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Living with transplanted organs and immunosuppressant drugs
March 23, 2013 12:28 PM   Subscribe

So what's it like to be the recipient of an organ transplant and having to deal with immunosuppressant drugs? How does your life change? How often do you have to take your drugs? What are the weird details of daily life that outsiders don't know about? Are there any insurance hassles? I have a fair idea of what it's like to be diabetic because of coworkers who have this condition but I don't know anything about the life of organ transplant recipients and I'd like to know more. Any help you could provide would be deeply appreciated.
posted by jason's_planet to Health & Fitness (15 answers total) 16 users marked this as a favorite
 
It depends on what organ it is, and the drug protocols of the center where you receive your transplant.

I am both a researcher of the psychosocial aspects of chronic kidney disease and a two-time kidney transplant recipient myself, so I can shed a bit of light on the kidney side of things.

With my first kidney transplant, which came from my dad when I was 15, I was on two different immunosuppressants (Prograf and CellCept). I also took Prednisone, a corticosteroid immunosuppressant. Finally, I took a variety of other drugs - some antifungal medications, aspirin, a regular antibiotic, and a few vitamins like magnesium and potassium supplements. Triple therapy is really common. The most popular drugs post-transplant for kidney patients are tacrolimus (Prograf), with 89.7% of patients prescribed this upon discharge from the hospital post-transplant; mycophenolate mofetil (CellCept) (91.2%), and corticosteroids (usually Prednisone) (66.2%), according to the Organ Procurement and Transplantation Network statistics from 2011.

I took these drugs every day. The drugs that you're interested in - the immunosuppressants - I took twice a day. I was on a fairly low dose, as I am a small woman (and at the time, I was a small girl!) I took 2.5 mg of tacrolimus twice a day, 2 mg of prednisone once a day, and I do not remember the dosages of the other drugs. Now, when you first get a transplant, the dosages of these drugs are much higher. They are tapered over time, gradually. The side effects are worst at the beginning.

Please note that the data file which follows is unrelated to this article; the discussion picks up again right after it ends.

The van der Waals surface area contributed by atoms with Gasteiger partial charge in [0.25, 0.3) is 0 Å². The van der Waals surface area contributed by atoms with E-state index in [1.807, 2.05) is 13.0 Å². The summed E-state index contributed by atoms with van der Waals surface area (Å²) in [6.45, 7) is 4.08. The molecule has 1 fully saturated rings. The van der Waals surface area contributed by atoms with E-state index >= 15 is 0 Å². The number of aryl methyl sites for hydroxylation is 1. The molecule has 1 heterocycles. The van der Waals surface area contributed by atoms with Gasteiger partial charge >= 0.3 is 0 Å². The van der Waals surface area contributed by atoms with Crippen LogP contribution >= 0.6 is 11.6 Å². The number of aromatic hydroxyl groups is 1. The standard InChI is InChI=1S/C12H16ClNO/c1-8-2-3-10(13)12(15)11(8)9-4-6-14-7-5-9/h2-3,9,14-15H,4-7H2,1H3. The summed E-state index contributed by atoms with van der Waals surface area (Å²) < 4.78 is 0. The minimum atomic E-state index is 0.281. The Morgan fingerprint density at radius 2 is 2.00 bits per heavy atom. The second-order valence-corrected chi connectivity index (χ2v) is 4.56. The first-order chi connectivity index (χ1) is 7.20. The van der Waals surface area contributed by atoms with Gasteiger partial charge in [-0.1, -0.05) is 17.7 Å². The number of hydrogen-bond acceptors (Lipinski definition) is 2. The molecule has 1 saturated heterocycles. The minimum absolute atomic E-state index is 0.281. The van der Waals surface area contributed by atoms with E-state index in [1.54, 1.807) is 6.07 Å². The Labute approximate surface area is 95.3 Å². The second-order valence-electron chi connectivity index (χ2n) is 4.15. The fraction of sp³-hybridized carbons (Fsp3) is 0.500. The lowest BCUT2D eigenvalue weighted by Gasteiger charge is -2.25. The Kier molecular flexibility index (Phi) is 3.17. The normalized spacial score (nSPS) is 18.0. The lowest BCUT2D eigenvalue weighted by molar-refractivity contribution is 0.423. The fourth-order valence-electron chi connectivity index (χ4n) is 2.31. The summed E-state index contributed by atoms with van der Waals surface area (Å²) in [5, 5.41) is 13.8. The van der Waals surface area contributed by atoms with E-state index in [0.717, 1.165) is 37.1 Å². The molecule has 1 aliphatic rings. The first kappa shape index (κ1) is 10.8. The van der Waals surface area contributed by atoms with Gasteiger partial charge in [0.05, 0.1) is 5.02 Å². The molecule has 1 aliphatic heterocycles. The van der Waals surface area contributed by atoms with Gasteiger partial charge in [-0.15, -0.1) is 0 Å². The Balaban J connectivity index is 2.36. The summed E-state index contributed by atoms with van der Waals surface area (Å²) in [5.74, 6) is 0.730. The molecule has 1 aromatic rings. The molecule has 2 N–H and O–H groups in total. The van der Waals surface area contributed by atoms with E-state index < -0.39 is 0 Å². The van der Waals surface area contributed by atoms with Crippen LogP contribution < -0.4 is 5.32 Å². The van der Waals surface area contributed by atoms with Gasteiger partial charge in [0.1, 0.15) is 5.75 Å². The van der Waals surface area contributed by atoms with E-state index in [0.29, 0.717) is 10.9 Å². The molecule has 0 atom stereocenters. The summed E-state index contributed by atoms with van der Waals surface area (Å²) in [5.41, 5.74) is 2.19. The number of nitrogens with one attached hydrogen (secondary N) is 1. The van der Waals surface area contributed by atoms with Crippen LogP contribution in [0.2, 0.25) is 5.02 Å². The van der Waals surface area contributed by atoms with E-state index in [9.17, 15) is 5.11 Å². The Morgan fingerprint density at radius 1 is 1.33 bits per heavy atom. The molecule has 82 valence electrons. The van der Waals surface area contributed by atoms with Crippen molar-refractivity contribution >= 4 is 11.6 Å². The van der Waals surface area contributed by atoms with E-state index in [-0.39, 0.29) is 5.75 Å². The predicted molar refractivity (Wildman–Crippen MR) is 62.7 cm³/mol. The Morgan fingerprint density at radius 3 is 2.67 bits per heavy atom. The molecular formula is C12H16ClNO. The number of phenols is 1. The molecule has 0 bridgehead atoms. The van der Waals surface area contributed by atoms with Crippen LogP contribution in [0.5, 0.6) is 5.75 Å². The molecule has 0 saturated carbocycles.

Taking my medication on time was annoying. I took them at 8 am and 8 pm every day. The magnesium I had to take five times a day, so I had a little alarm-rigged pillbox for that one. The side effects, particularly of the prednisone, were not fun. The prednisone gave me a moon face, unwanted body hair, horrible mood swings... The doctors tried taking me off of it several times, but I had rejection episodes every time they took me off of it completely, so that low dose was mandatory. The Prograf gave me difficult side effects, too - shaky hands messed with my handwriting, and it also does this weird thing where your extremities feel really really hot or really really cold at random times. So, that's odd. Finally, the CellCept gave me very bad stomach cramps, and the Prednisone also made my stomach hurt. Eating was not super fun or easy with that mix of drugs.